The latest version of ExtJS claims to be under GPLv3 with an exception, documented here: http://extjs.com/products/floss-exception.php

RH Legal is firm that this exception clause isn't valid.

One of the conditions for the exception is:

  the Derivative Work can reasonably be considered independent and
  separate work that is intended for use by end-users and not as a
  library for software development purposes.

This doesn't make sense. "Independent and separate" from what?  By
definition the Derivative Work is formed by combining Ext with some
FLOSS work, so it can't be "independent and separate" from those. 

Moreover, how do you determine whether a Derivative Work is "intended
for use by end-users and not as a library for software development
purposes"?  Well, to some degree you might be able to, but it raises
disturbing questions.  This sounds very much like a field-of-use
limitation.  If any such work actually were declared to be "intended
for use solely by end-users" surely that would make such a work
non-free.  (Non-open-source, even.)  Does "not as a library for
software development purposes" suggest that the Derivative Work must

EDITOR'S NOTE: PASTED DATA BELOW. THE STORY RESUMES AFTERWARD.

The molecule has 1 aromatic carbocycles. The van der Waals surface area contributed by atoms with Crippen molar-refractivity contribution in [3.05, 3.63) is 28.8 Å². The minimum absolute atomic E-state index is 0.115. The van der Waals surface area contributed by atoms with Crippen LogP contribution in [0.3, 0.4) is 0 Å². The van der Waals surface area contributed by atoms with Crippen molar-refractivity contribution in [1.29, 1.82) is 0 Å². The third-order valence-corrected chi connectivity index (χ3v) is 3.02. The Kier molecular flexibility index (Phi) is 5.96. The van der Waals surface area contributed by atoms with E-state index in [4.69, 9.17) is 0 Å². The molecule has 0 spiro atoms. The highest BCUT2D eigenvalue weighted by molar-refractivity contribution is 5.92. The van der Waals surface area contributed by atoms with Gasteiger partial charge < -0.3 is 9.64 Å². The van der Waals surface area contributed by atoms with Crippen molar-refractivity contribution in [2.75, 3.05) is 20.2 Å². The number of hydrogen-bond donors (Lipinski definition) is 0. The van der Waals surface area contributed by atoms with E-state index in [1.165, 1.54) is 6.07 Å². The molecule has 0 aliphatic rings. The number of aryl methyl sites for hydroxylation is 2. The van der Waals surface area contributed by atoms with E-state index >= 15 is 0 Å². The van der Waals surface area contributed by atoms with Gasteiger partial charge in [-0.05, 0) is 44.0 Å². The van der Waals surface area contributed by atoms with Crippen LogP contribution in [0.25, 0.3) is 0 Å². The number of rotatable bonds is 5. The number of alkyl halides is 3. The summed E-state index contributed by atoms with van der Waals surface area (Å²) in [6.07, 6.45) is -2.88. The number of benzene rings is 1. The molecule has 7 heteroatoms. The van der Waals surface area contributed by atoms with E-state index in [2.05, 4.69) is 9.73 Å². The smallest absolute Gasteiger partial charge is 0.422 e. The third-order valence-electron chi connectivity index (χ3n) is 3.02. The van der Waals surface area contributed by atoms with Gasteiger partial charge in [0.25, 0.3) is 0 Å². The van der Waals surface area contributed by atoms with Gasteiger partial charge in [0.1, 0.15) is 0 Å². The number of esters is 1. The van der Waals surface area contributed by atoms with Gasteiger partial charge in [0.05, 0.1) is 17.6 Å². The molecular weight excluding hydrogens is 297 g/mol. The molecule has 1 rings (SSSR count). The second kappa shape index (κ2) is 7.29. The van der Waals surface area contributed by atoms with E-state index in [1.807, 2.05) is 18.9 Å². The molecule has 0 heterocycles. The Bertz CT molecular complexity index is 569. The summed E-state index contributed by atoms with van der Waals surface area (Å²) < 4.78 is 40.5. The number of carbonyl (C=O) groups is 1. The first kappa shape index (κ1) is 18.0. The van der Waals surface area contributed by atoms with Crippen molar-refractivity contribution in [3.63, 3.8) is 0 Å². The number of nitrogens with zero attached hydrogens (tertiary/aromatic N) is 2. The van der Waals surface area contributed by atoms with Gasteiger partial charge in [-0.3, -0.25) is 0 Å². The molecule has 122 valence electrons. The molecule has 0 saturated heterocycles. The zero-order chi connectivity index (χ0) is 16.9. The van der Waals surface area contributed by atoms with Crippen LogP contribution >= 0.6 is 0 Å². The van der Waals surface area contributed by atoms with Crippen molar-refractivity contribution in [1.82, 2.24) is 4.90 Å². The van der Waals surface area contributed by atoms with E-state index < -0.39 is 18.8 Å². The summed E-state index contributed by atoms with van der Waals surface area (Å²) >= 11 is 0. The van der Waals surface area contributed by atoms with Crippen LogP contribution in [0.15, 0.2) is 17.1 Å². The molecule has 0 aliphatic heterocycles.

be under terms that prohibit modification?  At best this is
disturbingly unclear.

There are a couple of other points one could make as well. 

The sum conclusion here is that Fedora and its users are not safe to use the exception clause in ExtJS. However, there is no barrier to using it under GPLv3.

This means unfortunately that items like Testopia are right out, due to license incompatibility with GPLv3, but it doesn't prevent ExtJS from inclusion in Fedora on its own merit. BE SURE that anything you use with ExtJS is compatible with GPLv3!

All of this text needs to go in a file in the package called "README-Fedora-Licensing", and the spec needs to reflect it like this:

# The FLOSS Exception is NOT VALID for this package, see:
# README-Fedora-Licensing
License: GPLv3

... Lifting FE-Legal
Comment 3 Jason Tibbitts 2008-12-16 22:13:41 EST